In the 1980's, the idea of linking individual documents or parts of a larger document together into a hypertext began to be implemented on a wider scale with the development of commercial authoring and browsing tools (for example, $\mathrm{HyperCard}^{\mathrm{\footnotesize TM}}$). The standarization of hypertext markup languages and transmission protocols, the distribution of free browser software, and the phenomenal growth of the the Internet all contributed to the creation of the World-Wide Web in the early 1990's. Hypertext is currently the primary organizational method for published online content. The techniques mentioned previously have each been successfully applied to assist information-seeking on the World-Wide Web with site catalogs and Web search engines.

Continuous advances in the underlying media and networking technologies have not only changed how information is accessed and organized, but the amount of information available to the average user. More and more of the growing body of human knowledge is available to a significant proportion of the population. At first, the issue was the the availability of information on-line: Am I able to access what I want at all? Now, however, the issue is how to find information that is most relevant to the task at hand: How do I use the organization of the World-Wide Web to meet my information need? Many individuals are concerned that their information-seeking strategies are insufficient - useful information is available to them of which they are unaware, or cannot find. One commentator calls this ``information anxiety'' [Wurman, 1989].

4. Information-Seeking as Navigation

In response to these issues, we propose that reconsidering information-seeking behavior as navigation through an information space gives insight into how we should structure our access environments to assist the information-seeker - namely, to use the same abilities that people use to navigate in the physical environment. We also claim that these spaces should be designed to facilitate a specific information access task.

To clarify what is meant by navigation in the context of information access, it is useful to state a list of ground assumptions about information-seeking in electronic environments (see Figure 1-1).

Only a small part of all the available content is visible to the user at once. In effect, the access environment defines a ``window'' into the available information, whose size is bounded by both the user interface technology (e.g., display resolution) and the ability of the user to comprehend a certain amount of information at once. This window could contain a list of bibliographic entries, a node in a hypertext, or a page in a large document.

Information access proceeds by moving this small window from one location to another. This could correspond to following a link in a hypertext to a new node, or moving down one level in a category hierarchy.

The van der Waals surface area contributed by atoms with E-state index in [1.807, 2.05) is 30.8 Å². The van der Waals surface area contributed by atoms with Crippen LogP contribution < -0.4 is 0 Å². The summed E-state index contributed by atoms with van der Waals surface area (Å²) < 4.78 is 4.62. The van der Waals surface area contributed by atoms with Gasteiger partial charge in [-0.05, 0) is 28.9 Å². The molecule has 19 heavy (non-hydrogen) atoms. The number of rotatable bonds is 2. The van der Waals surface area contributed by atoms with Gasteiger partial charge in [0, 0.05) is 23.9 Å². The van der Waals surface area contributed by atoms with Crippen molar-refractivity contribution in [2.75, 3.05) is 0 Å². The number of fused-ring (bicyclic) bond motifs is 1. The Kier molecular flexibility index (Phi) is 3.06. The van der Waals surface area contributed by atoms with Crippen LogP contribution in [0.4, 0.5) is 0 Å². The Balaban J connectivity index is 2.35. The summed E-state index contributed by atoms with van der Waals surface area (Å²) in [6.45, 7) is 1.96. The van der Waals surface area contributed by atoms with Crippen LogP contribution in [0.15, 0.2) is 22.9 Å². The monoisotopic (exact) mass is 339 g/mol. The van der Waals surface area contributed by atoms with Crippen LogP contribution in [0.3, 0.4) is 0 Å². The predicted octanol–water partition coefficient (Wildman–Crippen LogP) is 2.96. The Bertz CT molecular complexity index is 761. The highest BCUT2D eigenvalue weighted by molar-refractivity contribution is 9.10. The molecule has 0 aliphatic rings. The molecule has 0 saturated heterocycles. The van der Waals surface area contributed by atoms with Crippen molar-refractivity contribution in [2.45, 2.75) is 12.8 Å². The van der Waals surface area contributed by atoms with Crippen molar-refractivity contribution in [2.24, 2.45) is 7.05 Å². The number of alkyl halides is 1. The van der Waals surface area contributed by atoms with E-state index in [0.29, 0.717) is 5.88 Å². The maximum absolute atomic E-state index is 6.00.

The information-seeker's decision on where next to move this window depends on four factors:

The current location. What do I see through my window?

Available moves from one location to another. To where can I move the window in one step?
Knowledge of the organization of the space itself. In which direction will I be moving closer to material that meets my information need?

The nature of the task, or the information need. Am I browsing, learning, searching, or exploring? When am I finished?

Figure 1-1: The information-seeking environment.
\psfig{file=figures/info-seeking.eps,width=4.0in} \end{center}\end{figure}

From these assumptions, we can characterize information access as navigation through an information space consisting of locations, views into the space through the intermediary window, and moves that change one view to another. This way of describing the process gives us a new language for both the analysis of existing information access environments, and the design of environments that explicitly support navigation.

5. Overview of the Thesis

Each of the information access techniques described earlier - hierarchical classification, full-text indexing, and hypertext - can be thought of as defining a space of possible locations and moves. The next chapter examines how effectively (or ineffectively) those techniques provide affordances for navigation, and we conclude that effectively navigable information spaces must be explicitly designed with those affordances.

The question then turns to how we can take some collection of information and organize it into an effectively navigable space. Answering this question motivated the study of a kind of physical information space: educational museum exhibits. The analysis of seven educational museum exhibits and interviews with their developers and designers produced a collection of design principles for organizing information into spatial paths that communicate.

To test the validity of those principles, they are used to guide the design of two novel information spaces. The first, an early experiment in designing an information space, provides a survey view of the articles in the Journal of Artificial Intelligence Research for search, browsing, and retrieval. The second, the Course VI Information Space, provides both survey and immersive views of the subject listings for Electrical Engineering and Computer Science at the Massachusetts Institute of Technology.

The main points of the thesis are:

next up previous contents
Next: 2. The Problem: Poorly Up: Designing Navigable Information Spaces Previous: List of Tables
Mark A. Foltz ($address_data[1]